Snap Files For IPO While Twitter Struggles

The company formerly known as Snapchat is going public. Snap Inc. submitted documents to the U.S. Securities and Exchange Commission (SEC) to hold an initial public offering (IPO).

Here's how the company described its mission in the S-1 it filed with the SEC:

Snap is a camera company.

We believe that reinventing the camera represents our greatest opportunity to improve the way that people live and communicate. Our products empower people to express themselves, live in the moment, learn about the world, and have fun together.

In the way that the flashing cursor became the starting point for most products on desktop computers, we believe that the camera screen will be the starting point for most products on smartphones. This is because images created by smartphone cameras contain more context and richer information than other forms of input like text entered on a keyboard. This means that we are willing to take risks in an attempt to create innovative and different camera products that are better able to reflect and improve our life experiences.

Snap is looking to raise $3 billion with a valuation between $20 billion and $25 billion. That makes it the biggest IPO in the West since Facebook. Twitter's valuation reached $24 billion when it went public in 2013, but Facebook set the record with its $104 billion valuation in 2012. While these social networks have varying revenues and profits, the general thinking is that investors pay such prices to buy into the companies' futures, not presents.

The IPO comes shortly after Snap re-branded itself from Snapchat, the ephemeral messaging service for which it became famous, and introduced a connected eye-wear product called Spectacles that allows people to easily record videos and share them with their friends. That $130 gadget is currently only available from a "Snapbot" vending machine in Venice Beach (and apparently one in NYC), but Snap is likely to make it available in more markets as it ramps up production.

Introducing Spectacles

Combined, all these developments mean everything is coming up Snap. It's releasing new products, expanding its market, and looking to reinvigorate the public market's interest in consumer tech companies. Twitter, on the other hand, is scrambling to update its service just to survive a little longer.

The company announced in October that it planned to overhaul its service to attract more users, convince existing users to stick around, and prove to investors that it can thrive as a standalone company. It also revealed that Vine, the six-second video service, would shut down in "coming months." Then in November, it updated its anti-harassment features to curb what critics have called rampant abuse that occurs on its social media platform.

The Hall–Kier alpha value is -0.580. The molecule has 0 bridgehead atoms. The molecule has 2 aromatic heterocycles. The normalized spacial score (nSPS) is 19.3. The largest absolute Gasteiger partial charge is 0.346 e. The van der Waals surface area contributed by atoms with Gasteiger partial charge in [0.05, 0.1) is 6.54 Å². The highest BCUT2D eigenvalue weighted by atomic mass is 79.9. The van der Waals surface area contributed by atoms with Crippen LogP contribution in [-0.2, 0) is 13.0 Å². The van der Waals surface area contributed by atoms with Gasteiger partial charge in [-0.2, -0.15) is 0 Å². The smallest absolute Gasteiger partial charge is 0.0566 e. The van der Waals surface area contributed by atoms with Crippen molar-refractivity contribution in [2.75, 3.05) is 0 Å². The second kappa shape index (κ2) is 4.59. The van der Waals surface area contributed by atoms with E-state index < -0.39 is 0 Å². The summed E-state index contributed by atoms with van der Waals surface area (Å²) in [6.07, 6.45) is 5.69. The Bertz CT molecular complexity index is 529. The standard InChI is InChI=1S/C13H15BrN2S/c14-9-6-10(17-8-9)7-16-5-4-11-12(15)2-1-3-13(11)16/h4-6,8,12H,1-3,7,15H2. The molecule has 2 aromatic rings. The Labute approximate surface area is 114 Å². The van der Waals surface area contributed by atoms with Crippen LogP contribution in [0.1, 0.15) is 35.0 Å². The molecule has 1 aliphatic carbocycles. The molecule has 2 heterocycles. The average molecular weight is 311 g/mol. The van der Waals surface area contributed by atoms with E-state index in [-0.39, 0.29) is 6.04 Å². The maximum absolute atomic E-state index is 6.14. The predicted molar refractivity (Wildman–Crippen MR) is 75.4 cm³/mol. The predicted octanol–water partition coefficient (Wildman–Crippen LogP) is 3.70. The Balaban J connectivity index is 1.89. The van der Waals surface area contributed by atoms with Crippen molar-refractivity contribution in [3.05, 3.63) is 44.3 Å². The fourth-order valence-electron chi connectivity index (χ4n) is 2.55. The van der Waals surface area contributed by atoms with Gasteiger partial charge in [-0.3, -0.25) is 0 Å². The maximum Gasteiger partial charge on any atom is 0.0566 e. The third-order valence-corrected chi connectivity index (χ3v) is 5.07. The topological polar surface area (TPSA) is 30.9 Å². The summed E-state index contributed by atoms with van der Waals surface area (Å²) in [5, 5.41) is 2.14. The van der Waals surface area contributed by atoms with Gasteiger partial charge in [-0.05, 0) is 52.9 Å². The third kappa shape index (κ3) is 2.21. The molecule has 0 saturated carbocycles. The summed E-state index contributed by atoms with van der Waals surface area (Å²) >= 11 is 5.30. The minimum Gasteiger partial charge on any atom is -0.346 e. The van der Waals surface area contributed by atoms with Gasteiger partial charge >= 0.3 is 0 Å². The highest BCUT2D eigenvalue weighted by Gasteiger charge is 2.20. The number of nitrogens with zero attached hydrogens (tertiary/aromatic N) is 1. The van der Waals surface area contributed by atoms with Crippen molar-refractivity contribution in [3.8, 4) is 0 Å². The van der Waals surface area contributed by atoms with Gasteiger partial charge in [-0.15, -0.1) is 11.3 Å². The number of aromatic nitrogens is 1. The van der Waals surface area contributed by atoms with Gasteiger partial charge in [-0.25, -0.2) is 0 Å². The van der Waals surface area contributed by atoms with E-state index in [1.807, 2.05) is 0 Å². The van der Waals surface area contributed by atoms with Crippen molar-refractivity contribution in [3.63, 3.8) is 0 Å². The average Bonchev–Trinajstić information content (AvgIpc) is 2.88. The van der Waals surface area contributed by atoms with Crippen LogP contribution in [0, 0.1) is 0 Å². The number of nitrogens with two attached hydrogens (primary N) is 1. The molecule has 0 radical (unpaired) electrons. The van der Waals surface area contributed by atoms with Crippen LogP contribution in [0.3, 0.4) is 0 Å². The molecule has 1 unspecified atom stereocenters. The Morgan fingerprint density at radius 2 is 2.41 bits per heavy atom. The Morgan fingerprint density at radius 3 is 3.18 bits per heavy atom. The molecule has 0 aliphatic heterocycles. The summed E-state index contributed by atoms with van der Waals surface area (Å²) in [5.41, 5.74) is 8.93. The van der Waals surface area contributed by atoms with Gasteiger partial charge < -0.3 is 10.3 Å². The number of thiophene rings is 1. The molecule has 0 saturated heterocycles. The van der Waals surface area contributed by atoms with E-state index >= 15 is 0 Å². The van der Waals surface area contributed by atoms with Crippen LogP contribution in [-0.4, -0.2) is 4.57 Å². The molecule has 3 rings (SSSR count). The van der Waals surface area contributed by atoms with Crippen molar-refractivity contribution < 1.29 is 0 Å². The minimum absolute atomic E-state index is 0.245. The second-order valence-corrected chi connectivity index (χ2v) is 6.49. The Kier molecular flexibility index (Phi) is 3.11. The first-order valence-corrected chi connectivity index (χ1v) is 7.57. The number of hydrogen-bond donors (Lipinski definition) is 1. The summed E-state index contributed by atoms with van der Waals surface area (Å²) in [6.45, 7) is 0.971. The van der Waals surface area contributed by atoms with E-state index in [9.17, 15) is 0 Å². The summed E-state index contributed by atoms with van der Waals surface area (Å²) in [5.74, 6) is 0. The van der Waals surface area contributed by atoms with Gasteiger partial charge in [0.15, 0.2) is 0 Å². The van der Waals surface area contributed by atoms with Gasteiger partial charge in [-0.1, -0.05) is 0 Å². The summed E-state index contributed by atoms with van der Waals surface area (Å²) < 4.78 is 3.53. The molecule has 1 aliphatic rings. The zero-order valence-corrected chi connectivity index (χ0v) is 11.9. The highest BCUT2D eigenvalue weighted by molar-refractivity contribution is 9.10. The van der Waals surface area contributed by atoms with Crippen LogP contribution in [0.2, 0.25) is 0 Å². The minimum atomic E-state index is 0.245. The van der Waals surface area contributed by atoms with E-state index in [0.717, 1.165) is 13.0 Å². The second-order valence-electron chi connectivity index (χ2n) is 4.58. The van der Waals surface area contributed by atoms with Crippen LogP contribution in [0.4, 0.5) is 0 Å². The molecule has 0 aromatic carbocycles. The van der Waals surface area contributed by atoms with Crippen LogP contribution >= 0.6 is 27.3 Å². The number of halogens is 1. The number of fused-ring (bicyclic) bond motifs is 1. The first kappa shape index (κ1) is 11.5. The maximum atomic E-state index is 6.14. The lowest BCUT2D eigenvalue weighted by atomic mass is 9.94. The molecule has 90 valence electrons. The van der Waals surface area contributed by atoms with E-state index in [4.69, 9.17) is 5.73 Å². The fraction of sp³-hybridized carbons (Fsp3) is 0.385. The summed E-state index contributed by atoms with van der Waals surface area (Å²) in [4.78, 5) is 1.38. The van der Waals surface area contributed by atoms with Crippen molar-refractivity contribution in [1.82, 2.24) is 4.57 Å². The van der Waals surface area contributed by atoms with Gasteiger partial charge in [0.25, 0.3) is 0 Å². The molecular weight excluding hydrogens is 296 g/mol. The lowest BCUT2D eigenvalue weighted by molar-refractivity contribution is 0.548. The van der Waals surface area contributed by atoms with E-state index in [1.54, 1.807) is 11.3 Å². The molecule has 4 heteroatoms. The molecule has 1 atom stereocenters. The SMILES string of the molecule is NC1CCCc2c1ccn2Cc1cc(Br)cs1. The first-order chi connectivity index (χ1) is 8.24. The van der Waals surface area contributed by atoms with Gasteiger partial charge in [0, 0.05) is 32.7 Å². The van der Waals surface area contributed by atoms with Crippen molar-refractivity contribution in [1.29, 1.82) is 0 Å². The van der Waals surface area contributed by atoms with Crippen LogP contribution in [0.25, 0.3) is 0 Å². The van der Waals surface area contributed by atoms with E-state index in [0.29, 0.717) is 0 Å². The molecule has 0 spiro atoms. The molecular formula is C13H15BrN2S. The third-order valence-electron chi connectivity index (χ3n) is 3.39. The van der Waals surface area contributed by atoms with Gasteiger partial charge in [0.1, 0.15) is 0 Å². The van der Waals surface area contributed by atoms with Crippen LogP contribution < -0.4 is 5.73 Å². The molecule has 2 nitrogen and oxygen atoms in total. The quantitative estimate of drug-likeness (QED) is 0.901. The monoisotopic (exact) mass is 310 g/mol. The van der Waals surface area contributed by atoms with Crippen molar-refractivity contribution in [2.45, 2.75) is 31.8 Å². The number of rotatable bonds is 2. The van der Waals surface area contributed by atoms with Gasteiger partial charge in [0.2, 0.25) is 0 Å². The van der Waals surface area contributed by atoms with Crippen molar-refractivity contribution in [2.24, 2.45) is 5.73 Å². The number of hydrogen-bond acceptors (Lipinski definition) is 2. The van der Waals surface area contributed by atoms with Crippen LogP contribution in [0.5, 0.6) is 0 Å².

This disparity makes sense. Although Twitter has become an important force in the spread of information, Snap has arguably had a bigger influence on the way people communicate. Twitter gave the world the hashtag; Snapchat popularized one-to-one communications that aren't permanently stored on a company's servers just waiting to be seen by law enforcement or criminal hackers. (Or at least attempted to do so, with varying degrees of success.)

Snapchat also has more users than Twitter and is more popular with young people. Now that Snap has released Spectacles, the company also has a foothold in the hardware market, whereas Twitter has struggled to make new software products last for long. (Remember #Music? Nobody does.) Soon people are likely to say the same about Vine, and if it can't compete with the surging popularity of Facebook Live, the live-streaming Periscope service.

There's always the possibility that Snap is over-reaching with this IPO, given its relatively limited userbase of 160 million people and financial situation. Snap's revenues grew between 2015 and 2016--from $58.7 million to $404.5 million--but its losses also grew from $372.9 million to $514.6 million. The company also warned in the "risk factors" section of its S-1 that it "incurred operating losses in the past, expect[s] to incur operating losses in the future, and may never achieve or maintain profitability." Those aren't the most heartening of phrases to hear from a company seeking billions of dollars.

But for now things are looking better for a company previously dismissed as a "sexting app" than they are for Twitter, which has been at times heralded as the global town square, and a successful public offering could make the disparity between the two companies' fortunes grow even wider than it is now.

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